Q Why do we have wisdom teeth?

— Molly Torinus

A Dr. Laura Tills, dentist at River Place Dental, Monona, Wis.:

Wisdom teeth are the third set of permanent molars that typically come in between the ages of 17 and 25. Some people don’t form them anymore, and a lot of people who do form wisdom teeth need to have them taken out.

The theory is that years ago, before we had fire to cook food with, we ate a lot more grains and hard foods and needed more molar surface to grind that food. As we’ve evolved, our lower jaws have gotten smaller, and there’s less space for wisdom teeth.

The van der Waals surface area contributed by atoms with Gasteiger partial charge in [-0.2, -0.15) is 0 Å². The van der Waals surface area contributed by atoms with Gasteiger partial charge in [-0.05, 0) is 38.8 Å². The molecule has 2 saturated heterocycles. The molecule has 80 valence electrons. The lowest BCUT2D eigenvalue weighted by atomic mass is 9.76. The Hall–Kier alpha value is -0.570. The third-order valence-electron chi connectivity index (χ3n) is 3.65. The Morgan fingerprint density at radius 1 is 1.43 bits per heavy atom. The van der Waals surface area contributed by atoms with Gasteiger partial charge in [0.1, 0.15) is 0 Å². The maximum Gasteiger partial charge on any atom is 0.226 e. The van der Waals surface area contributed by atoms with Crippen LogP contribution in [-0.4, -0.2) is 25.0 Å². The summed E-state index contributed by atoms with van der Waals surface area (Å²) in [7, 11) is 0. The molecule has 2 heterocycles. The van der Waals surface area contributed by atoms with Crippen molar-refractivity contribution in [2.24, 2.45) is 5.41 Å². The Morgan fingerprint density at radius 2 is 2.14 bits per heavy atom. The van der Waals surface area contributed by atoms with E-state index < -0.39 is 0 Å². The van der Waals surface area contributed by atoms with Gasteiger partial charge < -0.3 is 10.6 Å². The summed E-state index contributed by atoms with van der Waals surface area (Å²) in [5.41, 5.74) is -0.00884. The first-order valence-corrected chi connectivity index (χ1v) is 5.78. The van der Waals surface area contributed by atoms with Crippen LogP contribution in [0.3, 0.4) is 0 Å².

Typically people have four wisdom teeth, but some have had as many as seven. Others never develop any wisdom teeth.

Because of the smaller mandible size, a lot of people don’t have room for wisdom teeth to come in. Bone or the tissue of neighboring teeth can block wisdom teeth. When teeth aren’t able to come in all the way, they can cause infection, pain and other problems.

A panoramic X-ray shows how teeth are developing and if they’ll fit in a patient’s mouth. If it looks like they’re going to cause troubles, the patient is sent to an oral surgeon to remove wisdom teeth.

Blue Sky Science is a collaboration of the Wisconsin State Journal and the Morgridge Institute for Research.

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